This volume in the CSAC Monographs series is a revised version of a volume entitled Perspectives on Chinese Society: Views from Japan, originally published by the Institute for the Study of the Languages and Cultures of Asia and Africa, Tokyo University of Foreign Studies, Japan on March 31st, 1994. We are grateful to the Institute for allowing the publication of this revised edition for more general circulation in the University of Kent CSAC Monograph Series.
The idea for the book originated from a panel entitled "Identity and Ritual in the Anthropology of China: Recent Research from the University of Tokyo", organised by Suenari Michio and Jerry Eades and held on December 4th 1992 in San Francisco as part of the 91st Annual Meeting of the American Anthropological Association. The panel consisted of papers by Suenari Michio, Han Min, Yokoyama Hiroko, Segawa Masahisa, Shimizu Jun, Nie Lili and Mio Yuko. The chairman was Jerry Eades, and the discussant was Professor Arthur Wolf of Stanford University, to whom we are much indebted for his generous and perceptive comments. We are also much indebted to the Takanashi Gakujutsu Shorei Kikin for their generous financial support for the research workshop and attendance at the conference, as well as for the production of this revised edition.
The 1992 AAA meeting was unusual in that there were three panels totally devoted to work on China, and the American scholars present were clearly interested in the main trends in research on China being carried out in Japan. However, as much of the previous Japanese-based research had only been published in Japanese, it has been difficult for many western scholars to gain easy access to it.
In this book, therefore, we have tried to present a reasonably representative sample of recent work being carried out on Chinese society by scholars currently working in Japan. "Chinese society" should be interpreted broadly: here we include not only the Han Chinese and the minorities within or bordering mainland China, Hong Kong and Taiwan, but also, the overseas Chinese. "Scholars working in Japan" includes, in addition to the Japanese, four Chinese scholars of varied origin (Wang, Han, Nie and Zeng), a scholar from Australia (Daniels) and one from Britain (Eades).
Chapters 1 (Suenari), 6 (Nie), 9 (Mio), 11 (Yokoyama), 12 (Segawa) and 14 (Shimizu) are longer versions of the papers presented in San Francisco. Han Min, who spoke about peasant women in San Francisco, agreed to include a paper on ritual here, in order to complement others in the book. The list of contributors was then widened to include the other members of the research group organised by Mio Yuko on the theme of "Cultural Dynamics between the Han-Chinese and the surrounding Minority Groups" at the Institute for the Study of the Languages and Cultures of Asia and Africa, at the Tokyo University of Foreign Studies. This volume therefore represents the collective work of this group, and it is appropriate that it should have been published by the Institute itself. We are very grateful to the Institute for funding both the research group and the original publication, and to Mio Yuko for dealing with the administration of the entire project.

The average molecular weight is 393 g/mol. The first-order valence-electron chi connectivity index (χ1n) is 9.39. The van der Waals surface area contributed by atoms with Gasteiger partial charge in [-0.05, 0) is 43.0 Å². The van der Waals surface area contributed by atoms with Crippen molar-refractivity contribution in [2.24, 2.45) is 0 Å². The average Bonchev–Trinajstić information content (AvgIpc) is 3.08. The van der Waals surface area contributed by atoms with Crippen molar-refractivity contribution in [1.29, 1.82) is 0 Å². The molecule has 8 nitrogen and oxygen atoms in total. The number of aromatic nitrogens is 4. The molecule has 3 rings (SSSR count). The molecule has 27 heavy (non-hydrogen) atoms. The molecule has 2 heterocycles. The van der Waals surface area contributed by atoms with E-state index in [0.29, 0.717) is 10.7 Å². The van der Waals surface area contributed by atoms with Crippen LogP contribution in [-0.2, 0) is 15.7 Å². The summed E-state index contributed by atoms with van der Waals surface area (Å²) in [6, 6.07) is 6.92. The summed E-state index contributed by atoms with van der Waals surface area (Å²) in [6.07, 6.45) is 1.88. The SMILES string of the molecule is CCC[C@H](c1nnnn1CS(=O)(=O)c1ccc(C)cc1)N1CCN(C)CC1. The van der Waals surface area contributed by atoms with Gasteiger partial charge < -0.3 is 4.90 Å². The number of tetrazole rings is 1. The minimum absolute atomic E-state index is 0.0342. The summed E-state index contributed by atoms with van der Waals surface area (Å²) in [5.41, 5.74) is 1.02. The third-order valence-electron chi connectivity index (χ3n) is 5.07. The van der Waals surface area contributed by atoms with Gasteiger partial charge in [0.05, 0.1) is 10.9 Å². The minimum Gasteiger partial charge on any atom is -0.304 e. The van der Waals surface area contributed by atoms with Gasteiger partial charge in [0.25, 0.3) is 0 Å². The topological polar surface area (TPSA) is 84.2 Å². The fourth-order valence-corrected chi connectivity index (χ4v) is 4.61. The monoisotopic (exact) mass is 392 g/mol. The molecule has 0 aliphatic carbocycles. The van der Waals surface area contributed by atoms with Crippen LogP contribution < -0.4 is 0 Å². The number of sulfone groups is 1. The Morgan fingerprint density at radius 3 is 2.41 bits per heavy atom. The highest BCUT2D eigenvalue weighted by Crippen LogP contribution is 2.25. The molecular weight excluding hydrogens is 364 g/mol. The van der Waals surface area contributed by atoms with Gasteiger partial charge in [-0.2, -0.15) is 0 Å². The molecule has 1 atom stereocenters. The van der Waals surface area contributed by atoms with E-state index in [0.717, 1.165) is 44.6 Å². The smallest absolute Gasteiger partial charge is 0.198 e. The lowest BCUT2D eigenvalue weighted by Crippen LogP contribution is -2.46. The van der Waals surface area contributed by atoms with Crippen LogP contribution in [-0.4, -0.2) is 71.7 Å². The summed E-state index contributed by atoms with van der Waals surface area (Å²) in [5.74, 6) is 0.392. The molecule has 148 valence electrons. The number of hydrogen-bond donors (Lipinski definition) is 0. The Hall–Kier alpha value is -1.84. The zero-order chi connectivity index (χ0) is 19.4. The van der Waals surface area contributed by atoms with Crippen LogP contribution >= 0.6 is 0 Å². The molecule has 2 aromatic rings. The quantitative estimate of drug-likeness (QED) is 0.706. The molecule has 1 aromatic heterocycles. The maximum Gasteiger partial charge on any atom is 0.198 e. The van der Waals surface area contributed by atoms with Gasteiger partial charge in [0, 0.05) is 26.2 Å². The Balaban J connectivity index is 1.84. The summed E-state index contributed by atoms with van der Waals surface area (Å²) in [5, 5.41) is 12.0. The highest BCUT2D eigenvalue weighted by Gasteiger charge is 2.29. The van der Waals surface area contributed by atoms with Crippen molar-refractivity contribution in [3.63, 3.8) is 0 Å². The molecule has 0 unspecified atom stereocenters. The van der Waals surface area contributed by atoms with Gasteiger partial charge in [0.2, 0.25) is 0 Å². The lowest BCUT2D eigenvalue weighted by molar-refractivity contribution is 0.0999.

The papers in the volume fall into three groups. To begin and end with, there are surveys by Suenari Michio and Jerry Eades of recent Japan-based anthropological research on China and its place in the development of the discipline as a whole. In between, the papers in the first half of the volume deal mainly with the Han Chinese, while those in the second half focus mainly on non-Han groups and their relations with the Han. The issues discussed range widely, but can for the most part be grouped under the three broad headings of kinship, ritual and identity.
As for the division of labour between the editors, Professors Suenari and Eades together planned the volume. Suenari Michio was primarily responsible for negotiating with contributors, fixing the order of the chapters, and compiling the appendices and bibliography, in addition to contributing two of the chapters. Most of the copy-editing of the papers on the Han Chinese was the work of Jerry Eades, who also produced the camera-ready copy of the main text and the index. Most of the copy-editing of the papers on the minorities was carried out by Christian Daniels.
We have dealt with the usual problem of the name order for Chinese and Japanese scholars writing in English by retaining the normal Japanese and Chinese order throughout, with surnames first. We have also adopted the common and useful Japanese convention of highlighting surnames of all scholars written in Roman script in small capitals.
It has been impossible to use a uniform transcription system for Chinese words, given that the papers deal with so many regions and dialects, as well as with both the People's Republic and Taiwan. We have, however, included character lists for most of the papers, and we are very grateful to Han Min for the production of these, as well as for the map at the start of the volume.
The main changes made in this second edition of the book are as follows. First, we have been able to correct many of the errors in the text, and to make the transcription of both Chinese and Japanese more uniform where possible. Second, we have been able to incorporate final revisions by the contributors themselves. Third, we have been able to expand the bibliography to include the names of publications, authors and institutions in both Japanese/Chinese characters and Roman script. Finally, we have been able to include an index which we hope will make the volume more useful as a reference source for those with a specialist interest in this body of Japanese-based research on Chinese society.
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